WASHINGTON (Oct. 17)
Ariel Sharon’s visit to Washington this week was seen as a crucial opportunity to discuss Israel’s position if the United States attacks Iraq and the effect a war might have on the Israeli-Palestinian conflict.
The Israeli prime minister’s meetings with President Bush and key administration officials did not result in the drawing of clear lines in the sand, but they did advance efforts to coordinate U.S. and Israeli actions in the event of a Mideast crisis.
“I tend to see this as the launching of consultations and guidelines for future discussions, as opposed to being anything definitive,” one analyst said.
Daniel Ayalon, Israel’s ambassador to the United States, said the meetings set the tone for future discussions on Israel’s role as the situation with Iraq develops.
“There were principles that were established at the highest level,” Ayalon told JTA. “Each side understands the needs of each other.”
The Israel daily Ha’aretz reported this week that Vice Admiral James Metzger, an assistant to the chairman of the U.S. Joint Chiefs of Staff, has been named a liaison to the Israeli military. The Pentagon would neither confirm nor deny the reports.
The Bush-Sharon meeting was considered important because of developments on the Iraqi front. The White House recently won congressional approval to use force, if necessary, to make Iraq stop developing weapons of mass destruction.
The United States also is seeking a U.N. Security Council resolution authorizing the use of force.
Relations between Washington and Jerusalem were frayed during the 1991 Persian Gulf War, when Bush convinced Israel not to retaliate for Iraqi missile attacks. Many Israelis believe the decision not to retaliate undermined Israel’s deterrent posture and has encouraged further Arab attacks in the years since.
In recent weeks, key Bush administration officials again have urged Israel not to retaliate if attacked. Analysts were looking to the Washington meetings for any sign of disagreement about Israeli retaliation
Two issues were foremost on Sharon’s agenda: He was expected to tell Bush that Israel would not pledge to sit quietly if attacked by Iraq. He also was expected to ask that, after a war, the United States not pressure Israel to make concessions to the Palestinians as a way to restore Washington’s ties with the Arab world.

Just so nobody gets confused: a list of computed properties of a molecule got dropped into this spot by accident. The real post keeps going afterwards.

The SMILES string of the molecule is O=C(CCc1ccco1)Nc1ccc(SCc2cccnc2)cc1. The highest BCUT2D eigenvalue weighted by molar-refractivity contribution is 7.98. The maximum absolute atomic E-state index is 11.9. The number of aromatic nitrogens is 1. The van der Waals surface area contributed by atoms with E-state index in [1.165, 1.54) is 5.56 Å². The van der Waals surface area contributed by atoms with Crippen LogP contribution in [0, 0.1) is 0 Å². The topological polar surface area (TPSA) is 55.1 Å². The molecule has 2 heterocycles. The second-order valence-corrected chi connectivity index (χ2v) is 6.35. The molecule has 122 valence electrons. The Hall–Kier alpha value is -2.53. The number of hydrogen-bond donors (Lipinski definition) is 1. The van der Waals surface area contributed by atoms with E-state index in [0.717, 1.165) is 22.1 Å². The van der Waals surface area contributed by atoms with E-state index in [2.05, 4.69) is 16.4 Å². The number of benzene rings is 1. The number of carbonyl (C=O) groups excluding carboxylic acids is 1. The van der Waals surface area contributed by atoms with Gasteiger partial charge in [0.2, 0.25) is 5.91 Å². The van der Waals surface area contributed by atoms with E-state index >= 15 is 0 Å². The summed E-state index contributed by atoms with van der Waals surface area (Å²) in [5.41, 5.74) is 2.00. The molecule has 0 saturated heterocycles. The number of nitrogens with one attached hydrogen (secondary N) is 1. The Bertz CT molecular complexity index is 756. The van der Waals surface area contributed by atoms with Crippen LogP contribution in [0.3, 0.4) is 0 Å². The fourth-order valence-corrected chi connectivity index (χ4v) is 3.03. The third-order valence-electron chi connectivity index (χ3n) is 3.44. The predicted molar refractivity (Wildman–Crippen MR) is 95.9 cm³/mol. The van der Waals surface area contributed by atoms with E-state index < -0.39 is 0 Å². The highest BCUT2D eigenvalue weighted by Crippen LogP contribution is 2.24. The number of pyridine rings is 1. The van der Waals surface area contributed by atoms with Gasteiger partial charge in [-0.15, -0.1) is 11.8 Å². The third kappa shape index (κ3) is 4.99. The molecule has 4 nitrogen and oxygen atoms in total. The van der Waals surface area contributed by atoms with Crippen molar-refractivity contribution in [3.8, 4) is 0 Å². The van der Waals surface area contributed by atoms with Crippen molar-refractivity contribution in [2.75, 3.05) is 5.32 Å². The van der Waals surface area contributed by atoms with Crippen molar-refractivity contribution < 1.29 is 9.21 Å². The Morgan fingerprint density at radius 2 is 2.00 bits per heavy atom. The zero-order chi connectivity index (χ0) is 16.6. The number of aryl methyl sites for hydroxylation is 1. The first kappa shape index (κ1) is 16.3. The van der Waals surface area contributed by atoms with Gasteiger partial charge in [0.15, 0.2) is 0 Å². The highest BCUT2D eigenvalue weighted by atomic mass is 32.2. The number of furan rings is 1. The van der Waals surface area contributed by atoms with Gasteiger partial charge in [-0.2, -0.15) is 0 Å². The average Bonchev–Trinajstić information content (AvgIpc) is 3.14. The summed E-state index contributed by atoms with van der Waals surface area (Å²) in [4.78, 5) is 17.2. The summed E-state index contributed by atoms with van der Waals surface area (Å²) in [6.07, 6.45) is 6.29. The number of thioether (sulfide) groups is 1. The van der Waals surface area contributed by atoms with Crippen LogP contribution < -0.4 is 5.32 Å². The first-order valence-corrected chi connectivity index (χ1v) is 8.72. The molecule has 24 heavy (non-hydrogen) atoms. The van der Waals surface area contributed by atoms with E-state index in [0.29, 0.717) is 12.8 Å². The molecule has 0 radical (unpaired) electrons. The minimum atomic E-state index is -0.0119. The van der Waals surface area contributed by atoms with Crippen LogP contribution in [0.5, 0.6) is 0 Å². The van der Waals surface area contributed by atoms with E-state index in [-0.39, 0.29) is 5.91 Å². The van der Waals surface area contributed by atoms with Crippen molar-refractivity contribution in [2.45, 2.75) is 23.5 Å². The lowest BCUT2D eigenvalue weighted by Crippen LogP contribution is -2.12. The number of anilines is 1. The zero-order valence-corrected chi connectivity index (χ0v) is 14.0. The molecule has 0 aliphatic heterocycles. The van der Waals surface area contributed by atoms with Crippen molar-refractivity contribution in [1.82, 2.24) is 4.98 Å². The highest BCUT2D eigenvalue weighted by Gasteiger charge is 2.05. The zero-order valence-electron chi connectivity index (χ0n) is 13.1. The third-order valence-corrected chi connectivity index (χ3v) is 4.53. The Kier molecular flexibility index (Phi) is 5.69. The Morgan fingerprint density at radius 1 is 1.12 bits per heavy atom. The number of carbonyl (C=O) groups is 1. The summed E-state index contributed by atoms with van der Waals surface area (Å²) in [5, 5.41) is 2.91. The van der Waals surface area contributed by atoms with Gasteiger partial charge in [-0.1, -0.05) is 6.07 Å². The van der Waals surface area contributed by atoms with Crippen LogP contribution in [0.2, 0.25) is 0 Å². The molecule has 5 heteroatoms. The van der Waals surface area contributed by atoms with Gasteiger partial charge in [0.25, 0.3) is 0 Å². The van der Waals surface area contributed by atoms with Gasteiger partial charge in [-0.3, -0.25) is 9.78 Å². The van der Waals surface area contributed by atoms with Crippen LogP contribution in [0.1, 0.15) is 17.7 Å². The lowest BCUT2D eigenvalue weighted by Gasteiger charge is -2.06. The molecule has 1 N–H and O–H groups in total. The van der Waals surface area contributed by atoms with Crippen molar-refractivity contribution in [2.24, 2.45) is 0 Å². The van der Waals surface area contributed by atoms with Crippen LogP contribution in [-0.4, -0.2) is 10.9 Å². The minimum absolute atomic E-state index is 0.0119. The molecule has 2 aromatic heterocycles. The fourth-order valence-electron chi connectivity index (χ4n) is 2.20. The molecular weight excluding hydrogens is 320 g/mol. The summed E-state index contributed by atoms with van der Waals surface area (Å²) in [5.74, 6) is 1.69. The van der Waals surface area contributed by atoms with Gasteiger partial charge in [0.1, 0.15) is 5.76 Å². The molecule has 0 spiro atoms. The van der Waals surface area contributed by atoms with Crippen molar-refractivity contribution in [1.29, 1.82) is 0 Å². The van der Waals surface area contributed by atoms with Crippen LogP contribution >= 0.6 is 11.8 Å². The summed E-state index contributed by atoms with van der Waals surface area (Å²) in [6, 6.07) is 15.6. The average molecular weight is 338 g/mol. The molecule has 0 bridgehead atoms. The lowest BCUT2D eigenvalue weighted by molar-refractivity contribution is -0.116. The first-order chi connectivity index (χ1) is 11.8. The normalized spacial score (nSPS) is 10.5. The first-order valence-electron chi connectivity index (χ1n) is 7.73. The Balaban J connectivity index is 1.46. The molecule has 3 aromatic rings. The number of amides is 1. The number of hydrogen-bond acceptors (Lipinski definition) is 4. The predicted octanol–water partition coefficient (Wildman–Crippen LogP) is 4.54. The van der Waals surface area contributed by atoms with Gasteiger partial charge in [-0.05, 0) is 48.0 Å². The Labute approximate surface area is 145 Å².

It’s not yet clear what understandings were reached on the two issues, but Bush sent a strong signal of support for Israel’s right to self-defense against an “unprovoked attack.”
“If Iraq attacks Israel tomorrow, I would assume the prime minister would respond,” Bush said at a news conference following the Oval Office meeting. Sharon has “got a desire to defend himself.”
A spokesman later clarified that Bush was not addressing what would happen during the “qualitatively different situation” of a U.S. war against Iraq. But analysts said Sharon’s buoyant demeanor after the meeting — he called the current U.S.-Israel relationship the best the two countries have ever had — said more than any pronouncement.
“There was no pressure, no threats and not even the most minimal crack in the bilateral relationship,” an Israeli official said. “On the contrary: We have gone up a notch in the relationship.”
Bush and Sharon also discussed the Israeli economy, the Israeli-Palestinian conflict and a developing conflict over Lebanese plans to tap a river that provides drinking water for Israel.
“Sharon wanted to talk about the economy and wanted to talk about the Israeli-Palestinian conflict, because he had good things to point out,” one Jewish official said.
Israeli officials said Bush promised Israel adequate warning of a U.S. attack on Iraq so Israel could prepare for possible Iraqi retaliation.
Last year, Israel was informed of the U.S. attack on Afghanistan 48 hours before it began. Bush administration officials stressed that more warning would be given this time.